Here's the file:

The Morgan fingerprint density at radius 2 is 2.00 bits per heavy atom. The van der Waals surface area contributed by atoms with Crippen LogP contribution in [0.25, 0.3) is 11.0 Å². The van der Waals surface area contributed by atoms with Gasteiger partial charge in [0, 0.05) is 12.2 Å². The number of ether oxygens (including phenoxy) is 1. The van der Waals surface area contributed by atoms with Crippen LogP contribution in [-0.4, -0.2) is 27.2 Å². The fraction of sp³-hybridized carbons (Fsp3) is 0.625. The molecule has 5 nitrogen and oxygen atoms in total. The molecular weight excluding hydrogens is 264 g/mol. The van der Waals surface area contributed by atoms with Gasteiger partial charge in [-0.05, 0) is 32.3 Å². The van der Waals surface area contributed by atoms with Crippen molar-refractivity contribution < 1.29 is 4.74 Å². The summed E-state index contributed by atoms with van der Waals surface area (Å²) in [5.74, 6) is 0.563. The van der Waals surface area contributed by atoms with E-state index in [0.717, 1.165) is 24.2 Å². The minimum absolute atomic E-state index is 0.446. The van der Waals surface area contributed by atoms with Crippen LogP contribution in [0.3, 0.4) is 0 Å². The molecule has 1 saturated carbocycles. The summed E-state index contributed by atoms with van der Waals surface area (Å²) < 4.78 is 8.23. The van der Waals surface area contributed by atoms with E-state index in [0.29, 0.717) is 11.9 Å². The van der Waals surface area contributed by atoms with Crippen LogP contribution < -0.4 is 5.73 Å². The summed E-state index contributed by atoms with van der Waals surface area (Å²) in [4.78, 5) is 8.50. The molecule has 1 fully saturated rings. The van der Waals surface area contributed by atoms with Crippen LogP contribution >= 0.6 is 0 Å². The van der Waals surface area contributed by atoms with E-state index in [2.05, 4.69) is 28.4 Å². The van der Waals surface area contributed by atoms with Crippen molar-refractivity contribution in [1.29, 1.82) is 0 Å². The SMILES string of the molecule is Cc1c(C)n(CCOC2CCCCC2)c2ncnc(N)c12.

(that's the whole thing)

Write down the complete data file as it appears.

The Morgan fingerprint density at radius 2 is 2.00 bits per heavy atom. The van der Waals surface area contributed by atoms with Crippen LogP contribution in [0.25, 0.3) is 11.0 Å². The van der Waals surface area contributed by atoms with Gasteiger partial charge in [0, 0.05) is 12.2 Å². The number of ether oxygens (including phenoxy) is 1. The van der Waals surface area contributed by atoms with Crippen LogP contribution in [-0.4, -0.2) is 27.2 Å². The fraction of sp³-hybridized carbons (Fsp3) is 0.625. The molecule has 5 nitrogen and oxygen atoms in total. The molecular weight excluding hydrogens is 264 g/mol. The van der Waals surface area contributed by atoms with Gasteiger partial charge in [-0.05, 0) is 32.3 Å². The van der Waals surface area contributed by atoms with Crippen molar-refractivity contribution < 1.29 is 4.74 Å². The summed E-state index contributed by atoms with van der Waals surface area (Å²) in [5.74, 6) is 0.563. The van der Waals surface area contributed by atoms with E-state index in [0.717, 1.165) is 24.2 Å². The minimum absolute atomic E-state index is 0.446. The van der Waals surface area contributed by atoms with Crippen LogP contribution in [0.3, 0.4) is 0 Å². The molecule has 1 saturated carbocycles. The summed E-state index contributed by atoms with van der Waals surface area (Å²) < 4.78 is 8.23. The van der Waals surface area contributed by atoms with E-state index in [0.29, 0.717) is 11.9 Å². The van der Waals surface area contributed by atoms with Crippen LogP contribution < -0.4 is 5.73 Å². The summed E-state index contributed by atoms with van der Waals surface area (Å²) in [4.78, 5) is 8.50. The molecule has 1 fully saturated rings. The van der Waals surface area contributed by atoms with Crippen LogP contribution >= 0.6 is 0 Å². The van der Waals surface area contributed by atoms with E-state index in [2.05, 4.69) is 28.4 Å². The van der Waals surface area contributed by atoms with Crippen molar-refractivity contribution in [1.29, 1.82) is 0 Å². The SMILES string of the molecule is Cc1c(C)n(CCOC2CCCCC2)c2ncnc(N)c12.